The Pakistan National Assembly (NA) has passed a crucial bill – for exchange of information and criminals with countries – to meet a requirement of the Financial Action Task Force (FATF).
The opposition parties on Monday initially tried to block the passage of the bill by challenging Speaker Asad Qaiser’s ruling on a voice vote allowing Minister of State for Parliamentary Affairs Ali Muhammad Khan to move the bill, but after an 87-83 vote defeat, it participated in the process and moved four minor amendments, reports Dawn news.
As soon as the minister took the floor to present the Mutual Legal Assistance (Criminal Matter) Bill 2019, parliamentary leader of the Pakistan Peoples Party (PPP) Syed Naveed Qamar termed the legislation against the fundamental rights of the citizens of Pakistan, claiming that after its passage, the government would be able to seek information from foreign countries and extradite its own citizens on the demand of the other nations even without signing a treaty.
Qamar said presently the countries did not entertain any request from the Pakistan government to hand over any wanted person to it because of the perception that cases were filed on a political basis in Pakistan.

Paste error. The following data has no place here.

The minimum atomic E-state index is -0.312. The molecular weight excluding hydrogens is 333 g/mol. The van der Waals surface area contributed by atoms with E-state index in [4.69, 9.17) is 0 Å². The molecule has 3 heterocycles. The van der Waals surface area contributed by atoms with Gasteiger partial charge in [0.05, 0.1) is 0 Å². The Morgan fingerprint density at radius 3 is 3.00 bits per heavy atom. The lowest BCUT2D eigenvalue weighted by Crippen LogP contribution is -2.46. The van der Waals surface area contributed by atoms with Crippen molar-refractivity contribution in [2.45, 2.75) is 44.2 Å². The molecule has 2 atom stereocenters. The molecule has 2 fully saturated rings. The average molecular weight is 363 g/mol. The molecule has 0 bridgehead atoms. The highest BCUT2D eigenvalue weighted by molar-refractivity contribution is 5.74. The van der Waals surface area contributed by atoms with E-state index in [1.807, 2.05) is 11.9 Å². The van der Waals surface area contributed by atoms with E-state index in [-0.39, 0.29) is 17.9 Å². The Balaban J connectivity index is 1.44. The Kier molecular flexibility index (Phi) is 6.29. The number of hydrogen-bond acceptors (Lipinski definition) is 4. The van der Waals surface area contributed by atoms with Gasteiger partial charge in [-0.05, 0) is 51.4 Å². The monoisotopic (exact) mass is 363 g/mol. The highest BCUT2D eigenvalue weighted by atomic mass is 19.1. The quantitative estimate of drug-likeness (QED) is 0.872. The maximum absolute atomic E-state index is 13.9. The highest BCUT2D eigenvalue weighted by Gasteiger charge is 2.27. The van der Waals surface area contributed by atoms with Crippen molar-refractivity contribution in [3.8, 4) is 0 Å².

But, Minister of Information and Broadcasting Fawad Chaudhry lashed out at the opposition for opposing the bill, alleging that it was the previous two governments which were responsible for putting Pakistan into the “FATF trap”.
He said all the countries shared information on criminal matters under FATF.
Monday’s development comes after Pakistan last month submitted its progress report on 22 points out of a total 27 before the joint group of the FATF in a fresh bid to avoid falling into the global watchdog’s blacklist.
The FATF’s plenary review is expected to take place in February where it will decide on Pakistan’s position.
A face-to-face meeting of the FATF is scheduled to take place in Beijing from January 21 to 24 where the Pakistani side will be given an opportunity to defend each and every point.
Pakistani authorities were expecting that the FATF might grant another relaxation probably up to June 2020 in its upcoming plenary review meeting as the current February deadline was too short a period for Islamabad to comply with the remaining 22 action plans.